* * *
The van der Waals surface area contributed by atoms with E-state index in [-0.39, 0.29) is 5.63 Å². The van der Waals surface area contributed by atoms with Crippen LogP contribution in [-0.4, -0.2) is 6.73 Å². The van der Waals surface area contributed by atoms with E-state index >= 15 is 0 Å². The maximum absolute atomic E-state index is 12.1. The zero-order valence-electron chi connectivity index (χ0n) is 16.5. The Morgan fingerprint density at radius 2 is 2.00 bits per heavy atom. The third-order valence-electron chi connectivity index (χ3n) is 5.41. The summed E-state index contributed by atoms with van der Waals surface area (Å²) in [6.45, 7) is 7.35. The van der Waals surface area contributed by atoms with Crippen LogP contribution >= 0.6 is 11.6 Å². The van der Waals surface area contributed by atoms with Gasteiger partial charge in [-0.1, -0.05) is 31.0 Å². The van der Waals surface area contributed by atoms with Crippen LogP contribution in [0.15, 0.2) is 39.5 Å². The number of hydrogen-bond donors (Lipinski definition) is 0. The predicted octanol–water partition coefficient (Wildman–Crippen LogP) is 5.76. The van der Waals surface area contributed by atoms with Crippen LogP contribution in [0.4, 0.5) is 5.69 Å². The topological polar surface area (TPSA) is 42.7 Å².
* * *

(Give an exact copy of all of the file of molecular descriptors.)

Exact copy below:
The van der Waals surface area contributed by atoms with E-state index in [-0.39, 0.29) is 5.63 Å². The van der Waals surface area contributed by atoms with Crippen LogP contribution in [-0.4, -0.2) is 6.73 Å². The van der Waals surface area contributed by atoms with E-state index >= 15 is 0 Å². The maximum absolute atomic E-state index is 12.1. The zero-order valence-electron chi connectivity index (χ0n) is 16.5. The Morgan fingerprint density at radius 2 is 2.00 bits per heavy atom. The third-order valence-electron chi connectivity index (χ3n) is 5.41. The summed E-state index contributed by atoms with van der Waals surface area (Å²) in [6.45, 7) is 7.35. The van der Waals surface area contributed by atoms with Crippen LogP contribution >= 0.6 is 11.6 Å². The van der Waals surface area contributed by atoms with Gasteiger partial charge in [-0.1, -0.05) is 31.0 Å². The van der Waals surface area contributed by atoms with Crippen LogP contribution in [0.15, 0.2) is 39.5 Å². The number of hydrogen-bond donors (Lipinski definition) is 0. The predicted octanol–water partition coefficient (Wildman–Crippen LogP) is 5.76. The van der Waals surface area contributed by atoms with Crippen LogP contribution in [0.4, 0.5) is 5.69 Å². The topological polar surface area (TPSA) is 42.7 Å².